How Do I Figure Out How Much To Offer?
If you ask half dozen investors how they go about making offers when they want to buy investment property, you will most likely get 6 different answers. There are so many things to take into consideration. Most all real estate investors either use or are familiar with the 70% ARV (after repaired value) way of figuring out a dollar amount for the offer. Using this formula combined with other criteria, is probably the most common way to they determine what their offer will be to buy any investment property.
The first thing that I do is to get the “comps” for the area. Comparable sales for an area or “comps”, tell you what the houses in that area are selling for. I look at all of them, and I try to gauge if the highest comps are true values or is it just a fluke that they sold that high. Also, I will try to determine why they were among the highest selling prices. Were the houses completely renovated? Did they have something that was larger or better than the rest? Maybe there was a finished basement. There are no shortcuts when you are trying to figure out what to offer to buy investment property.
The lowest numbers will almost always be houses purchased by investors. They may be distressed houses in need of a lot of work or they could be foreclosures. Either way, they are most likely not your true values for the neighborhood. However, they are very likely the amount an investor is willing to pay for a comparable house in that area. This is one thing I will use to gauge how much to offer. In looking at the ARV, I am going to be looking at the average of the middle group of houses in most cases. Crafting an offer to buy investment property takes a little practice.
What Is the 70% Formula?
The second thing to look at is the “70% of the ARV less repairs” formula. This very simply is the percentage an investor will be willing to pay for a house. If you are going to rehab the house your formula would look something like this:
If the after repaired value (ARV) of a house is $100,000 you take 70% of this number ($70,0000). Knowing that the house needs $15,000 in repairs, you subtract this number and come up with $55,000. ($70,000-$15,000=$55,000) . This is the MAO or maximum allowable offer you can make to the seller. If you are a wholesaler you will need to subtract your fee from the MAO to get the new maximum allowable offer. In any case, you must be able to use this formula when you buy investment property.
This is why it is critical to know what the house will actually sell for when the repairs/renovation is completed. Whenever there is any doubt about the ARV, plug in the lower number to be safe. The one thing you don’t want to do is to “hope” it will sell for a higher price and end up losing money on the house.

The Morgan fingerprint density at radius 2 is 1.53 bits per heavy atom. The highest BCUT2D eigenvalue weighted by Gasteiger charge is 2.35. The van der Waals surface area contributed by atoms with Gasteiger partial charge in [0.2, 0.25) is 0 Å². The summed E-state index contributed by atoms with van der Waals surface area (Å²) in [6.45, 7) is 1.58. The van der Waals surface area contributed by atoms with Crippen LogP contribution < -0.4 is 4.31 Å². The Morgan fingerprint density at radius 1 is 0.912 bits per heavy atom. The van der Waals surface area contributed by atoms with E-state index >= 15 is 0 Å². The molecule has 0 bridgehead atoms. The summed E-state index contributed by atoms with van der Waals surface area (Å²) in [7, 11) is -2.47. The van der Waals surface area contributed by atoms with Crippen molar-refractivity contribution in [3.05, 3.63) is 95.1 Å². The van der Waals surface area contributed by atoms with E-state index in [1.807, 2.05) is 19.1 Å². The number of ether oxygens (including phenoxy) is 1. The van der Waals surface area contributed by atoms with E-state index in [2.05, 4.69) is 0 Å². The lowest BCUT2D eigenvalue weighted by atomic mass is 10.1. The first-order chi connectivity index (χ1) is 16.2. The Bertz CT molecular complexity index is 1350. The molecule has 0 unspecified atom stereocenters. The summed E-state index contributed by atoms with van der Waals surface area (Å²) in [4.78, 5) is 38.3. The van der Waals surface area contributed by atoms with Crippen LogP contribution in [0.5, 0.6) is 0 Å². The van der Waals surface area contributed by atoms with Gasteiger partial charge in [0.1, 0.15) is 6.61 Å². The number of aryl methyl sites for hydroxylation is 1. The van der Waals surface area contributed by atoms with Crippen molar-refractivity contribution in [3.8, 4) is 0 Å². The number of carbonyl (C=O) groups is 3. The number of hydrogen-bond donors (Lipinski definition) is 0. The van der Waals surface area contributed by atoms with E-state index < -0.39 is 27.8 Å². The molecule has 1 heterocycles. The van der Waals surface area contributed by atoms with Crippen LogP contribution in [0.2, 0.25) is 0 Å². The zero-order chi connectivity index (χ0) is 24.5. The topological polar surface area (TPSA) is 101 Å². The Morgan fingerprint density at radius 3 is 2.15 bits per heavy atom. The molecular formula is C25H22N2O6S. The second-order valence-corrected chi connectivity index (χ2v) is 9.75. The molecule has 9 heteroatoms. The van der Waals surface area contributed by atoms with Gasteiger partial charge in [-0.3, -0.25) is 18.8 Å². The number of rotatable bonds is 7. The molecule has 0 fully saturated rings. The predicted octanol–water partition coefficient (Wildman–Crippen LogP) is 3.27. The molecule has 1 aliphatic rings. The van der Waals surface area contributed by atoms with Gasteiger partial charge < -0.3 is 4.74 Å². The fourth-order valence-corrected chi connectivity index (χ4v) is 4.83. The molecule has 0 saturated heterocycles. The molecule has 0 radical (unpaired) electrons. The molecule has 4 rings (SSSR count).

What Can I Expect To Make?
This is always the first question any investor asks himself when he wants to buy investment property. At first glance 30 percent may seem like a lot of money to leave for the investor. But, in addition to all of the repair costs which have been put into the formula, he will have other costs while the house is under renovation. There will be holding costs such as interest he may be paying on money used to fund the deal, utilities, insurance and lawn care to name just a few. One thing you need to know when you buy investment property, is that in most cases your homeowners’ insurance costs will be higher because the house is vacant during the renovation. The investor may also need to list the house with a Realtor and pay a commission when it is completed to get it sold. As you can see, the rehabber is not really going to make 30%. He does however need to be compensated for the work he has done and the risk he is taking. Otherwise, there would be no point to buy investment property.
After looking at this formula, I will determine if there are any other variables I need to take into account that could impact the value of the house. Once I am convinced that I have included everything, I will be ready to make the offer.
Check back later for information on earnest money deposits, inspection contingencies, transactional funding, and more.
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